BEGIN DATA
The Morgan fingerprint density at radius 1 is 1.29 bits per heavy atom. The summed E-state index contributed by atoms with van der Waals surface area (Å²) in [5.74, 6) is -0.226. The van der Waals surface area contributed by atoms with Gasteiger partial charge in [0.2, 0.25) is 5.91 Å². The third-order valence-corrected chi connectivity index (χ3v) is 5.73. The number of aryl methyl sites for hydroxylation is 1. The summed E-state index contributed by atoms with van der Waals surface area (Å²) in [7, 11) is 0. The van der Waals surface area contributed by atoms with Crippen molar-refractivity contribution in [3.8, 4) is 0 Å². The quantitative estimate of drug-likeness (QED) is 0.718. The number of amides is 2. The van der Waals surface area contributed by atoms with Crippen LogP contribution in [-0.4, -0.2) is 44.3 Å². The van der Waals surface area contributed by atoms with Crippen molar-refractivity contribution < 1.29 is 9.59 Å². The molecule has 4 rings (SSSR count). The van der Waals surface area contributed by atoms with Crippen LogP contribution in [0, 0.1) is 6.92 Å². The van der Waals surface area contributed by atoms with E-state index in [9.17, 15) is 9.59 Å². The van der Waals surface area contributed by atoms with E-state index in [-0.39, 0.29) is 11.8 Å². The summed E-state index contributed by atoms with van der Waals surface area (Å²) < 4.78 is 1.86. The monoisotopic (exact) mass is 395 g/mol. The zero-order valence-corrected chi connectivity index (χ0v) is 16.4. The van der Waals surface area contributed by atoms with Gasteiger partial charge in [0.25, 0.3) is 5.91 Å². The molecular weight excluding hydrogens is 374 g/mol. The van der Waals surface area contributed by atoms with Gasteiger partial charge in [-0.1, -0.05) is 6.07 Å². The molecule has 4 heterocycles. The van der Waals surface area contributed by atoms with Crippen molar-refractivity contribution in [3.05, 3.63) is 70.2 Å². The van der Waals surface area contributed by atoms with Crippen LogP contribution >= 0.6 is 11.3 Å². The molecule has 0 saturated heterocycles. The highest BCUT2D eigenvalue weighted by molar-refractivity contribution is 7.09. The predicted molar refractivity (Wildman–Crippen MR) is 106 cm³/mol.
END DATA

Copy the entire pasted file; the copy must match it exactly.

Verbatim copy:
The Morgan fingerprint density at radius 1 is 1.29 bits per heavy atom. The summed E-state index contributed by atoms with van der Waals surface area (Å²) in [5.74, 6) is -0.226. The van der Waals surface area contributed by atoms with Gasteiger partial charge in [0.2, 0.25) is 5.91 Å². The third-order valence-corrected chi connectivity index (χ3v) is 5.73. The number of aryl methyl sites for hydroxylation is 1. The summed E-state index contributed by atoms with van der Waals surface area (Å²) in [7, 11) is 0. The van der Waals surface area contributed by atoms with Crippen molar-refractivity contribution in [3.8, 4) is 0 Å². The quantitative estimate of drug-likeness (QED) is 0.718. The number of amides is 2. The van der Waals surface area contributed by atoms with Crippen LogP contribution in [-0.4, -0.2) is 44.3 Å². The van der Waals surface area contributed by atoms with Crippen molar-refractivity contribution < 1.29 is 9.59 Å². The molecule has 4 rings (SSSR count). The van der Waals surface area contributed by atoms with Crippen LogP contribution in [0, 0.1) is 6.92 Å². The van der Waals surface area contributed by atoms with E-state index in [9.17, 15) is 9.59 Å². The van der Waals surface area contributed by atoms with E-state index in [-0.39, 0.29) is 11.8 Å². The summed E-state index contributed by atoms with van der Waals surface area (Å²) < 4.78 is 1.86. The monoisotopic (exact) mass is 395 g/mol. The zero-order valence-corrected chi connectivity index (χ0v) is 16.4. The van der Waals surface area contributed by atoms with Gasteiger partial charge in [0.25, 0.3) is 5.91 Å². The molecular weight excluding hydrogens is 374 g/mol. The van der Waals surface area contributed by atoms with Gasteiger partial charge in [-0.1, -0.05) is 6.07 Å². The molecule has 4 heterocycles. The van der Waals surface area contributed by atoms with Crippen molar-refractivity contribution in [3.05, 3.63) is 70.2 Å². The van der Waals surface area contributed by atoms with Crippen LogP contribution >= 0.6 is 11.3 Å². The molecule has 0 saturated heterocycles. The highest BCUT2D eigenvalue weighted by molar-refractivity contribution is 7.09. The predicted molar refractivity (Wildman–Crippen MR) is 106 cm³/mol.